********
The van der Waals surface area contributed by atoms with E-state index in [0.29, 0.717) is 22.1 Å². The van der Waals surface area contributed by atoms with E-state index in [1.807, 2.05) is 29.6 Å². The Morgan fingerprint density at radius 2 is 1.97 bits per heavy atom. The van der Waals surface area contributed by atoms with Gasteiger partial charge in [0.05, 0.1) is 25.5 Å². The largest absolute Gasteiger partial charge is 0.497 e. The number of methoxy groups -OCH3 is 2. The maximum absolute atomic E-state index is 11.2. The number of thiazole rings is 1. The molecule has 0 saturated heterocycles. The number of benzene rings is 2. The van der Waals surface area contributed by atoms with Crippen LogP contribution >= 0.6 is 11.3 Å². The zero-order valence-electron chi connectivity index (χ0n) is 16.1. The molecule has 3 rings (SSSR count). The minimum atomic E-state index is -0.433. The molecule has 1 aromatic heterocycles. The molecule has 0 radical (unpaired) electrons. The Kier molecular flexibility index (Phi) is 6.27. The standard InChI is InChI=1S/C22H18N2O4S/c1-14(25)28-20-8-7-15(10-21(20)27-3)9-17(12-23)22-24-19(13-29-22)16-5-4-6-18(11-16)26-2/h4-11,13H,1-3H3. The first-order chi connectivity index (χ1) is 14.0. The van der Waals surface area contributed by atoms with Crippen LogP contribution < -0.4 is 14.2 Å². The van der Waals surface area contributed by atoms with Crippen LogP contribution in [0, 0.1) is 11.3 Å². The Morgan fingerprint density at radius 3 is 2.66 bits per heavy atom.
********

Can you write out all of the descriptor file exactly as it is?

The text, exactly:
The van der Waals surface area contributed by atoms with E-state index in [0.29, 0.717) is 22.1 Å². The van der Waals surface area contributed by atoms with E-state index in [1.807, 2.05) is 29.6 Å². The Morgan fingerprint density at radius 2 is 1.97 bits per heavy atom. The van der Waals surface area contributed by atoms with Gasteiger partial charge in [0.05, 0.1) is 25.5 Å². The largest absolute Gasteiger partial charge is 0.497 e. The number of methoxy groups -OCH3 is 2. The maximum absolute atomic E-state index is 11.2. The number of thiazole rings is 1. The molecule has 0 saturated heterocycles. The number of benzene rings is 2. The van der Waals surface area contributed by atoms with Crippen LogP contribution >= 0.6 is 11.3 Å². The zero-order valence-electron chi connectivity index (χ0n) is 16.1. The molecule has 3 rings (SSSR count). The minimum atomic E-state index is -0.433. The molecule has 1 aromatic heterocycles. The molecule has 0 radical (unpaired) electrons. The Kier molecular flexibility index (Phi) is 6.27. The standard InChI is InChI=1S/C22H18N2O4S/c1-14(25)28-20-8-7-15(10-21(20)27-3)9-17(12-23)22-24-19(13-29-22)16-5-4-6-18(11-16)26-2/h4-11,13H,1-3H3. The first-order chi connectivity index (χ1) is 14.0. The van der Waals surface area contributed by atoms with Crippen LogP contribution < -0.4 is 14.2 Å². The van der Waals surface area contributed by atoms with Crippen LogP contribution in [0, 0.1) is 11.3 Å². The Morgan fingerprint density at radius 3 is 2.66 bits per heavy atom.